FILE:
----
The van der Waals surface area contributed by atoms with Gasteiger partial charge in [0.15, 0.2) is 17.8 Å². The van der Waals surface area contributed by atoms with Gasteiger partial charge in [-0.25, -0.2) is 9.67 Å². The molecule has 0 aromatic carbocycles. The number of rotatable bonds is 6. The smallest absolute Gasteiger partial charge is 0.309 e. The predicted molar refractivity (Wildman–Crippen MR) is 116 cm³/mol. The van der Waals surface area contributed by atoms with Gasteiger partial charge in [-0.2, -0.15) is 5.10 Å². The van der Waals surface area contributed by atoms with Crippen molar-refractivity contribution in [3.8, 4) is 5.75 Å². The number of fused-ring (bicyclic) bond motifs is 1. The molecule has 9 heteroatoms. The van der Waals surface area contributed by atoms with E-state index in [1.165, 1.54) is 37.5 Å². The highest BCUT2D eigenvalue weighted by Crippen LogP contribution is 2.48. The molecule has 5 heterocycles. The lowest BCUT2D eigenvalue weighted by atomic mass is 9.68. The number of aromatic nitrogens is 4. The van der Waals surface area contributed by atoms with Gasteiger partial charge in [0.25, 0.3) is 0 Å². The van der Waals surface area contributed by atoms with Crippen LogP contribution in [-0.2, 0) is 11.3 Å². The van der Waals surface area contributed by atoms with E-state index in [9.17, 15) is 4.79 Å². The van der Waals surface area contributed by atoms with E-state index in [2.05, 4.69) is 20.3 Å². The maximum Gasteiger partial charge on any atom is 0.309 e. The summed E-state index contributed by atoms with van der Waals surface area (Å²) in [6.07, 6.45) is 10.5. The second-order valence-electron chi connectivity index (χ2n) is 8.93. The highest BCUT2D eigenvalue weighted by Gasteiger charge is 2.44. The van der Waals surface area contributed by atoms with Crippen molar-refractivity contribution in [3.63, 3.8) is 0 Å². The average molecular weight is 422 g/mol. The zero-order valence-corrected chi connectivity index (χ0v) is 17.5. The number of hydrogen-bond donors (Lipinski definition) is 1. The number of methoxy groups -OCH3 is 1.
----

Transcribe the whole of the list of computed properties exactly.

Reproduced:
The van der Waals surface area contributed by atoms with Gasteiger partial charge in [0.15, 0.2) is 17.8 Å². The van der Waals surface area contributed by atoms with Gasteiger partial charge in [-0.25, -0.2) is 9.67 Å². The molecule has 0 aromatic carbocycles. The number of rotatable bonds is 6. The smallest absolute Gasteiger partial charge is 0.309 e. The predicted molar refractivity (Wildman–Crippen MR) is 116 cm³/mol. The van der Waals surface area contributed by atoms with Gasteiger partial charge in [-0.2, -0.15) is 5.10 Å². The van der Waals surface area contributed by atoms with Crippen molar-refractivity contribution in [3.8, 4) is 5.75 Å². The number of fused-ring (bicyclic) bond motifs is 1. The molecule has 9 heteroatoms. The van der Waals surface area contributed by atoms with E-state index in [1.165, 1.54) is 37.5 Å². The highest BCUT2D eigenvalue weighted by Crippen LogP contribution is 2.48. The molecule has 5 heterocycles. The lowest BCUT2D eigenvalue weighted by atomic mass is 9.68. The number of aromatic nitrogens is 4. The van der Waals surface area contributed by atoms with Gasteiger partial charge in [0.25, 0.3) is 0 Å². The van der Waals surface area contributed by atoms with Crippen LogP contribution in [-0.2, 0) is 11.3 Å². The van der Waals surface area contributed by atoms with E-state index in [9.17, 15) is 4.79 Å². The van der Waals surface area contributed by atoms with E-state index in [2.05, 4.69) is 20.3 Å². The maximum Gasteiger partial charge on any atom is 0.309 e. The summed E-state index contributed by atoms with van der Waals surface area (Å²) in [6.07, 6.45) is 10.5. The second-order valence-electron chi connectivity index (χ2n) is 8.93. The highest BCUT2D eigenvalue weighted by Gasteiger charge is 2.44. The van der Waals surface area contributed by atoms with Crippen molar-refractivity contribution in [3.63, 3.8) is 0 Å². The average molecular weight is 422 g/mol. The zero-order valence-corrected chi connectivity index (χ0v) is 17.5. The number of hydrogen-bond donors (Lipinski definition) is 1. The number of methoxy groups -OCH3 is 1.